In last week’s Reporter, I proposed eliminating odd-numbered year elections to increase voter turnout for municipal elections and, as a byproduct, save $1.5 million by consolidating the balloting. I received many thoughtful responses.
I thought it was an original idea until former Boston City Councillor (1972-81) and mayoral candidate Larry DiCara informed me that the proposal had been advanced once before— four decades ago.
In 1976, the City Council and Mayor Kevin White petitioned the Legislature to approve a charter reform package that would have changed Boston’s elections to even-numbered years. In Massachusetts, such requests are called “home rule petitions.”
The Council, which had only nine at-large members at the time, approved the amendment to the charter by a 5-4 vote. It was signed by White, and sent to the Legislature for consideration.
DiCara explained that the package, which was revised in 1977, included the following:
Changing the City Council term from 2 years to 4 years;
Eliminating the elected School Committee in favor of one appointed by the mayor;
Changing municipal elections to even-numbered years;
Making city elections partisan (i.e., primaries to choose Republican and Democratic candidates who face each other in the final election). We currently have preliminary elections, which result in the two top candidates facing each other in the final election.
The “reform” package offered certain advantages to those who voted for it. A four-year-term for councillors (something that has been advanced by the council on several occasions since 1976, including in 2019) means fewer elections and less pressure to raise money. In 1977, going to a partisan run-off system was seen as an effort by White to be “mayor for life,” as getting the Democratic nomination for mayor in a city with fewer than 10 percent of voters registered as Republicans could offer a sure path to victory in a final election.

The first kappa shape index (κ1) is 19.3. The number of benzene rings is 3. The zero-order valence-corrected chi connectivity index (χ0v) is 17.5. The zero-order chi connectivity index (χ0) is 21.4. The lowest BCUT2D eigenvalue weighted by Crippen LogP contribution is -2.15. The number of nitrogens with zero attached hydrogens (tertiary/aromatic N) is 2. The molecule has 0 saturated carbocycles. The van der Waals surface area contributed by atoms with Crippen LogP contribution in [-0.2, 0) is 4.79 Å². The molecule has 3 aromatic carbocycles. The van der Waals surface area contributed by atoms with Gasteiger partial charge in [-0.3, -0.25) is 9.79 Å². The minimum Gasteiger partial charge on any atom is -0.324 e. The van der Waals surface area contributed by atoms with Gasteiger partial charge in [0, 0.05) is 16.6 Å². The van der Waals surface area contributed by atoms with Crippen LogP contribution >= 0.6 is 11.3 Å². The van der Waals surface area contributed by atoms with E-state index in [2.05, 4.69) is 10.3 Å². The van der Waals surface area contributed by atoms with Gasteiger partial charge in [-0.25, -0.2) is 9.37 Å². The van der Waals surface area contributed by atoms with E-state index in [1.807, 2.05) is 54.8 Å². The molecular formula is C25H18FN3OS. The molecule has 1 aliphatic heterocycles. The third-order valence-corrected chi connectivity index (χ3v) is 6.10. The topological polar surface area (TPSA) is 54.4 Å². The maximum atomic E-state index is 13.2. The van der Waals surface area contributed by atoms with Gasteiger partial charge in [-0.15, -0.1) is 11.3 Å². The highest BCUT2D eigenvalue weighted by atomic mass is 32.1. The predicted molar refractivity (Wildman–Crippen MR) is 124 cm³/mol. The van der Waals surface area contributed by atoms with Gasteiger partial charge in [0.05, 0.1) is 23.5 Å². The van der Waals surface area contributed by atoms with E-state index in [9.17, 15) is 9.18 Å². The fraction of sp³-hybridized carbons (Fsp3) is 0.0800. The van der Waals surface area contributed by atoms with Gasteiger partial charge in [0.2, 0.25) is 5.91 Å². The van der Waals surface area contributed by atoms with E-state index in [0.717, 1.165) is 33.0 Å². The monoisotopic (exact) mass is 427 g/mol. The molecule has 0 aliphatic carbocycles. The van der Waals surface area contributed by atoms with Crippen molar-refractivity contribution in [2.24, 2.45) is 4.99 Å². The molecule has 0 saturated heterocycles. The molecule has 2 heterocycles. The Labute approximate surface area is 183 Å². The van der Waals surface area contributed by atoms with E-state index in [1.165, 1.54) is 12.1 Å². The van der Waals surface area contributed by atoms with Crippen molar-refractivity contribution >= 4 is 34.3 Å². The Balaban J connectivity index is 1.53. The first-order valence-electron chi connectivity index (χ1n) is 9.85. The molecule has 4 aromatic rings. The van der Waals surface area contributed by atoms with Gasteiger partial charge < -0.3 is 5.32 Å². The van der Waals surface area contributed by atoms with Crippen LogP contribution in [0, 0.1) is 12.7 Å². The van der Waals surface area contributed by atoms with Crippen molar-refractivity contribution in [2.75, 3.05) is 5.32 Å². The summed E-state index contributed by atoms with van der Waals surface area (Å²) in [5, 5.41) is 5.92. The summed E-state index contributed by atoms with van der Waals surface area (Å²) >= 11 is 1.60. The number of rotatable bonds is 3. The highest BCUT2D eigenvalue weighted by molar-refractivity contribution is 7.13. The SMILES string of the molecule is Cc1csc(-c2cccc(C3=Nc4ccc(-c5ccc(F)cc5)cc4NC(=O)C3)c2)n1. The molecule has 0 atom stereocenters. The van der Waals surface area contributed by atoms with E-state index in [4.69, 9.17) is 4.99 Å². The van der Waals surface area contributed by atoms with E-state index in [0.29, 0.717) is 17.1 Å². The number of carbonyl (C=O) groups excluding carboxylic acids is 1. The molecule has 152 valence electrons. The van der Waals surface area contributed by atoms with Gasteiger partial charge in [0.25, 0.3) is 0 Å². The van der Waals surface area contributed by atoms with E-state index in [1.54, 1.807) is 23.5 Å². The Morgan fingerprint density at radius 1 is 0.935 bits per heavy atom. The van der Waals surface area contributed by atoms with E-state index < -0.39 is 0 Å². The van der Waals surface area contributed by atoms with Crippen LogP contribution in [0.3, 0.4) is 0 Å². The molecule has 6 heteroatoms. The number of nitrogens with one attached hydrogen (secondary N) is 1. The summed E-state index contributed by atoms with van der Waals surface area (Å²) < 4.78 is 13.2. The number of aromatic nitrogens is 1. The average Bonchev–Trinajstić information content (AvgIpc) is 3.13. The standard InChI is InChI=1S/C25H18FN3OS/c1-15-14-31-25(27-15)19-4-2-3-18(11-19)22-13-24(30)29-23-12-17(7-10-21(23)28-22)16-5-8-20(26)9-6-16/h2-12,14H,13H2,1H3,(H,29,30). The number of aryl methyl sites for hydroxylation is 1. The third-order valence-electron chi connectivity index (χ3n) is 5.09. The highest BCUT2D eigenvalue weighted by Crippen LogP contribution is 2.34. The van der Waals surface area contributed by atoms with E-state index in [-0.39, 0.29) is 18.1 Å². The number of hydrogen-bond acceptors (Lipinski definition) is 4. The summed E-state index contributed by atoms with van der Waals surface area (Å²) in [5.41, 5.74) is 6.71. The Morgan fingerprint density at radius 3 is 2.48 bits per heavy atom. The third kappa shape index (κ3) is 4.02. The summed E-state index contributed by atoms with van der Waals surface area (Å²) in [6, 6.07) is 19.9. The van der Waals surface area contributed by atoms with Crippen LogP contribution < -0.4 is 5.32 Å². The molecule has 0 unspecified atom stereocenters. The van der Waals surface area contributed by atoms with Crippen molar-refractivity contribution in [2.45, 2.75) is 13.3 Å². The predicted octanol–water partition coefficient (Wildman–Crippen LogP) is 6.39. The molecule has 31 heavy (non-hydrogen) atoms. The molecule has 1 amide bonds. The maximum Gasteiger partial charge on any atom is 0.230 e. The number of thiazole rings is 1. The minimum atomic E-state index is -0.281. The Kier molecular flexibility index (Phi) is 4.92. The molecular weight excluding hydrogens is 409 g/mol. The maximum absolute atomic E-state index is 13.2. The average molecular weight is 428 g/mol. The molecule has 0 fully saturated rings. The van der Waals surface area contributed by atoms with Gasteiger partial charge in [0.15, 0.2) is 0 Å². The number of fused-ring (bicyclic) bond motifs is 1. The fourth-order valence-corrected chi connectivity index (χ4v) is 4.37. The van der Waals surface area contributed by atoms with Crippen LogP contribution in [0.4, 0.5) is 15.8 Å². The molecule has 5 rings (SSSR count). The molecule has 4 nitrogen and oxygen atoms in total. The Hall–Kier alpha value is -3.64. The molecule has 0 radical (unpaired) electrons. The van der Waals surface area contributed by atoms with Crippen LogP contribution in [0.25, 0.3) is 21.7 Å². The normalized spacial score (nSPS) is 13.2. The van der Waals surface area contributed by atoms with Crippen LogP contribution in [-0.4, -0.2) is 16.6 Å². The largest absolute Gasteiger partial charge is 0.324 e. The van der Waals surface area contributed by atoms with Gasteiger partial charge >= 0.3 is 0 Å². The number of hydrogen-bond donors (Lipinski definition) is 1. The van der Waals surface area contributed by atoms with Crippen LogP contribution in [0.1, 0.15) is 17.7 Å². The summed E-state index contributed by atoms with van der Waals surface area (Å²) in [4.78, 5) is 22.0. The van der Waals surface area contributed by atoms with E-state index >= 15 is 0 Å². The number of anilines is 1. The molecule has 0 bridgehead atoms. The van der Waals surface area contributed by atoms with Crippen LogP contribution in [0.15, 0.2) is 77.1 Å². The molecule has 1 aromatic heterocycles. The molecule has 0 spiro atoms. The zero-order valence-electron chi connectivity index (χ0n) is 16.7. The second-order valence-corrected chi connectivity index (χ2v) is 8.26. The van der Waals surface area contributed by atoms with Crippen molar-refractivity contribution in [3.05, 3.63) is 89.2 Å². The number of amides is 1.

Turning the schools over to the mayor —something that was eventually adopted in 1991—may have been a way to stanch the racial turmoil of the desegregation/busing era.
The home rule petition, however, was “dead on arrival” on Beacon Hill, according to DiCara. For one thing, some Boston legislators had an interest in running for city office. Keeping the municipal elections to odd years meant that they could run for mayor, city council, or school committee without giving up their state seat. Ray Flynn followed this path when he ran for a citywide seat on the City Council as a sitting state representative, positioning himself for his successful run for mayor in 1983.
Boston has a voter-eligible population of about 500,000, of which about 400,000 are registered. When only 50,000 people vote, it is a skewed ballot with a large part of the voter base being city workers and their families and retired city workers, who may have particular interests in how the city is governed. That situation could, potentially, be at variance with the interests of the general Boston population.
We know that changing municipal elections to even-numbered years will result in a doubling of voters seeing a municipal ballot and save upwards of $1.5 million in the years in which no election is needed.
Improving democracy and saving money via changing the city’s election to even-numbered years is good for Boston. It’s time to offer a new home rule petition to have Boston’s municipal elections timed with state elections.
Bill Walczak’s column appears weekly in the Reporter. Walczak is a Dorchester resident, former mayoral candidate and former CEO/president of Codman Square Health Center.